- After years of back-and-forth discussions, Pfizer on Monday decided against splitting its branded drugs and generics businesses into two stand-alone companies, opting instead to remain unified with two separately managed units.
- Pfizer CEO Ian Read indicated the company believed operating as one company with two distinct businesses unlocked "many of the potential benefits of a split — sharper focus, increased accountability, and a greater sense of urgency."
- In recent months, company executives had taken a more cautious tone discussing the potential split, while major deals for Anacor Pharmaceuticals in May and Medivation, Inc. in August bolstered growth prospects. Still, Pfizer stock fell by 1.4% in early trading Monday morning in reaction to the news.
Pfizer stuck to its promise to decide on a split before the end of the year, capping an eventful spring and summer which saw a proposed $160 billion mega-merger with Allergan collapse and the successful acquisition of hot-ticket cancer company Medivation.
"In our analysis, we concluded that splitting into two companies at this time would not enhance the cashflow generation and competitive positioning of the businesses and the operational disruption, increased costs of a split and inability to realize any incremental tax efficiencies would likely be value destructive," said Frank D'Amelio, head of business operations and chief financial officer at Pfizer.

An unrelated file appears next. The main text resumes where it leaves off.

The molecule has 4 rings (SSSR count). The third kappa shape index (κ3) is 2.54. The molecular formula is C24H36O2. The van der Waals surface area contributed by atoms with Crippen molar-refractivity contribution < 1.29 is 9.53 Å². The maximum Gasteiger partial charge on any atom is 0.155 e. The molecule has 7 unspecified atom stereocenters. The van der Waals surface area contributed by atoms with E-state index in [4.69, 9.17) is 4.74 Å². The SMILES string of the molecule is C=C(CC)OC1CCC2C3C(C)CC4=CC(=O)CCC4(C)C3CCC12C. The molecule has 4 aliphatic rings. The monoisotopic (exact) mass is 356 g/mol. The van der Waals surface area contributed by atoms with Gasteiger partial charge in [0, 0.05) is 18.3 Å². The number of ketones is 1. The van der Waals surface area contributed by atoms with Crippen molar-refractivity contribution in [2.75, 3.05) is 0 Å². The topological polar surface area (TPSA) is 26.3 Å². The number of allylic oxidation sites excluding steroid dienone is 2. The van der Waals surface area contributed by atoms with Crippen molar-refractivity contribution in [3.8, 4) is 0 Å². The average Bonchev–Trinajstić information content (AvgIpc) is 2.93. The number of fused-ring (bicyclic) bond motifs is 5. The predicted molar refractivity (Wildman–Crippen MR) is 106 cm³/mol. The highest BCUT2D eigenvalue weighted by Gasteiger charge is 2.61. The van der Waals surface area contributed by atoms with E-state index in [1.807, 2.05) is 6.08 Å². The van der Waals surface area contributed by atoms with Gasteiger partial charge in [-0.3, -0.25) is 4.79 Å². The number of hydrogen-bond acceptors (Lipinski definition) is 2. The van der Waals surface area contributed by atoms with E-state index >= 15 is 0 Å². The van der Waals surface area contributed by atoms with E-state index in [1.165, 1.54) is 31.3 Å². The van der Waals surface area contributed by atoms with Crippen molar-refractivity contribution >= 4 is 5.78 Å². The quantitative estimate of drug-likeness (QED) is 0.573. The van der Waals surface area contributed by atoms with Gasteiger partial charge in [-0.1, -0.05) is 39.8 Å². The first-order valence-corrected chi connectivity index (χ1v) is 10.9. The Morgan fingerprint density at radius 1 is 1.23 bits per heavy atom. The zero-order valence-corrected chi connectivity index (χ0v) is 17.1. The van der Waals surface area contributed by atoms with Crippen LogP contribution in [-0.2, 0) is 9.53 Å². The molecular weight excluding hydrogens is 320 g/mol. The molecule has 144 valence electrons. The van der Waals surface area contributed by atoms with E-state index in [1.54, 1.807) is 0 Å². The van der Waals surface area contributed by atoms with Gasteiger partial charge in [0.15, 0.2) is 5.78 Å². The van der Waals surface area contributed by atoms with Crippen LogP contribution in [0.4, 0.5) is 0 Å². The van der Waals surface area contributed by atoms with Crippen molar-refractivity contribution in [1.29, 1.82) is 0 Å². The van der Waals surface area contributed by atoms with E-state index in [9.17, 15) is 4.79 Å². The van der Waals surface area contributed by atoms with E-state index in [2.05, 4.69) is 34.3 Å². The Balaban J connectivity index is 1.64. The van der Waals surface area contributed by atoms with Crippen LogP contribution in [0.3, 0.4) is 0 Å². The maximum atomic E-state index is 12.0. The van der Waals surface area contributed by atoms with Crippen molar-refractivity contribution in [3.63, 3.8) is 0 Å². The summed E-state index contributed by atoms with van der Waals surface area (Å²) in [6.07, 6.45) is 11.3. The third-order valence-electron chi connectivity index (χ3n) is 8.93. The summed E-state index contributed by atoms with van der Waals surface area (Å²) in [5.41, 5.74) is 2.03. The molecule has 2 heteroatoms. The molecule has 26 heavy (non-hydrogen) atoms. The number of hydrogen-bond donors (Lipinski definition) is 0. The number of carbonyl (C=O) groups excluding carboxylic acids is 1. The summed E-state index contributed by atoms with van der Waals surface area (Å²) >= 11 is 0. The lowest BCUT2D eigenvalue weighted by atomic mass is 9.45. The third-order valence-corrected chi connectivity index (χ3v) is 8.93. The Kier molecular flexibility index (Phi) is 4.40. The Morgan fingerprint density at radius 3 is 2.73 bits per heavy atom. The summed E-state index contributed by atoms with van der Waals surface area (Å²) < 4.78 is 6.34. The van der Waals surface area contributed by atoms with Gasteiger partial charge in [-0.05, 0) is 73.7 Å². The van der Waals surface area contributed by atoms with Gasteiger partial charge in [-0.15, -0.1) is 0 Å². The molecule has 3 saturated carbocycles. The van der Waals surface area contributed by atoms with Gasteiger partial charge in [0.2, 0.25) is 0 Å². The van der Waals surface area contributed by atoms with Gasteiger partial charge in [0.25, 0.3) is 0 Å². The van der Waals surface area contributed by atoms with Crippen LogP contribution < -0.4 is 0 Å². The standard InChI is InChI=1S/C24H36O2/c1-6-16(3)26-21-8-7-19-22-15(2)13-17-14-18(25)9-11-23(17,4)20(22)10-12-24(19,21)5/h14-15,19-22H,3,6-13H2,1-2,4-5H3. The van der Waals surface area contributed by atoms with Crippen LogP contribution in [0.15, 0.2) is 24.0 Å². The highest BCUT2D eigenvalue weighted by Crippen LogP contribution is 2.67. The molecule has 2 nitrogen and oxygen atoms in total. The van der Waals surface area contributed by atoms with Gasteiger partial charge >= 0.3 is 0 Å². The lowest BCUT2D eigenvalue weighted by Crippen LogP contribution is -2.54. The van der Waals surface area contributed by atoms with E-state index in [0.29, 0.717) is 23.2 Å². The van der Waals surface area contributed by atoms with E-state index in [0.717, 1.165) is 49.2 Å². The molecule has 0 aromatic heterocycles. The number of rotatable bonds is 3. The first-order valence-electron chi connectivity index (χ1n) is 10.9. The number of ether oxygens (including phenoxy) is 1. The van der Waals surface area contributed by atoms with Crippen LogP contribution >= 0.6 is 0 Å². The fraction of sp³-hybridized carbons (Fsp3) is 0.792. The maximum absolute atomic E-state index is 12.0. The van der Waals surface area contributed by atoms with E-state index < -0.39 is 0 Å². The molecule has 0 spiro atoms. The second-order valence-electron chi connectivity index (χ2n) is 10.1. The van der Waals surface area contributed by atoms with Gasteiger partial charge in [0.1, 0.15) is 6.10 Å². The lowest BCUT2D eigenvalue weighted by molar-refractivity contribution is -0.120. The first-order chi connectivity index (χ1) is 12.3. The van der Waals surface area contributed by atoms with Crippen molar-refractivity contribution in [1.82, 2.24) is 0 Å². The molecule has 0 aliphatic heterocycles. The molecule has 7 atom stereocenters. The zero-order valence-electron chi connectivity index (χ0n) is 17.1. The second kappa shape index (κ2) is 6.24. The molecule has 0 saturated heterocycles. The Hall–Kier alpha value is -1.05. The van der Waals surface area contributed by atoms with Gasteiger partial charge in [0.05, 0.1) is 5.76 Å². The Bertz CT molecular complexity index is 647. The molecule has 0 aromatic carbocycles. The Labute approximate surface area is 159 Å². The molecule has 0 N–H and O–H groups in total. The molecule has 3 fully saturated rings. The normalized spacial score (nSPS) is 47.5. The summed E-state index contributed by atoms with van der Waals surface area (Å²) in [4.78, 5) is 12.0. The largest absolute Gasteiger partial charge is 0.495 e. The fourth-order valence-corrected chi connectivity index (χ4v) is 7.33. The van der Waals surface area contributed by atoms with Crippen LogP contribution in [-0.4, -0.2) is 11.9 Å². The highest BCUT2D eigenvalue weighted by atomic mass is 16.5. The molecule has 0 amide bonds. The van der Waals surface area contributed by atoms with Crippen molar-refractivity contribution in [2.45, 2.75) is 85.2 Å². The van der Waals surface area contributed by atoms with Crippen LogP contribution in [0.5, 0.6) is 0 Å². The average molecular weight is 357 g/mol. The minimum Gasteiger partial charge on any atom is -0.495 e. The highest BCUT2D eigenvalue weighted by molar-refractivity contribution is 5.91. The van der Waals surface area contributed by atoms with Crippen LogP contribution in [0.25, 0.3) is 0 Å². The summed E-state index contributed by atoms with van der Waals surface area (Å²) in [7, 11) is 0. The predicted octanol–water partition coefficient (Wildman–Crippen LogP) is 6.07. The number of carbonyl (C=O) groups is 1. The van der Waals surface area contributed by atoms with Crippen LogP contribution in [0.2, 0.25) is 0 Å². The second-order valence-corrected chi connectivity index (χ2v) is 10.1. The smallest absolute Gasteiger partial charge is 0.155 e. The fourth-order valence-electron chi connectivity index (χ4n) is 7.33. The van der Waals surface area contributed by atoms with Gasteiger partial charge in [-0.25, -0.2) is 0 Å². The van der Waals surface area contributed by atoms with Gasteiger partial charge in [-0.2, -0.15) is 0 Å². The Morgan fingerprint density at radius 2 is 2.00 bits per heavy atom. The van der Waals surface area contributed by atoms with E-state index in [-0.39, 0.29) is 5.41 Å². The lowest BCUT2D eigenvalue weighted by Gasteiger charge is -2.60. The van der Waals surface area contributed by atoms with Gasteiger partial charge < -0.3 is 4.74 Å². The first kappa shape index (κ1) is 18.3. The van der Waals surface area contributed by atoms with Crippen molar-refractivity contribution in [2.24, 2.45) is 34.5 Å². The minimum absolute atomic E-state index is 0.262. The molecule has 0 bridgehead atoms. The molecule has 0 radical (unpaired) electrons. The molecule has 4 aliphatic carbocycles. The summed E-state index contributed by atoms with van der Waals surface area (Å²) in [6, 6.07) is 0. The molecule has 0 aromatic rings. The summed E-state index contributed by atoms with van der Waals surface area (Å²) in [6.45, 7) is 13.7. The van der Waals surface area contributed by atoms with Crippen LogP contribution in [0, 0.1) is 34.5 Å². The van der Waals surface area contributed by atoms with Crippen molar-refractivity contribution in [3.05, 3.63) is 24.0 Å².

Pfizer internally reorganized its business several years ago, separating its higher-growth branded products from its legacy lower growth generic drugs. Investors had questioned whether keeping the two units together under one roof trapped potential value — in which case a split could unlock higher values.
The company's branded portfolio has grown strongly, notching an 11% year-over-year gain in 2015 and rising 14% over the first six months of this year, compared to the same period a year prior.
The established products unit, on the other hand, has struggled. Excluding revenues realized from Pfizer's 2015 acquisition of Hospira, product sales have dropped by 6% through two quarters this year.
Pfizer believes both units are primed for stronger performance, however. Acquiring Medivation and Anacor has added a blockbuster prostate cancer drug and a potential high-growth eczema drug candidate to Pfizer's branded portfolio.
On the established product side, Pfizer sees a return to growth over the next several years, led by sterile injectables and biosimilars.
As part of its decision to remain unified, Pfizer will overhaul its financial reporting for the two businesses, "more fully" allocating indirect expenses to each beginning in the first quarter of 2017.
"We believe [a unified company with separately managed units] is currently the best structure to continue to deliver on our commitments to patients, physicians, payers and governments, and to drive value for our shareholders,” Read said.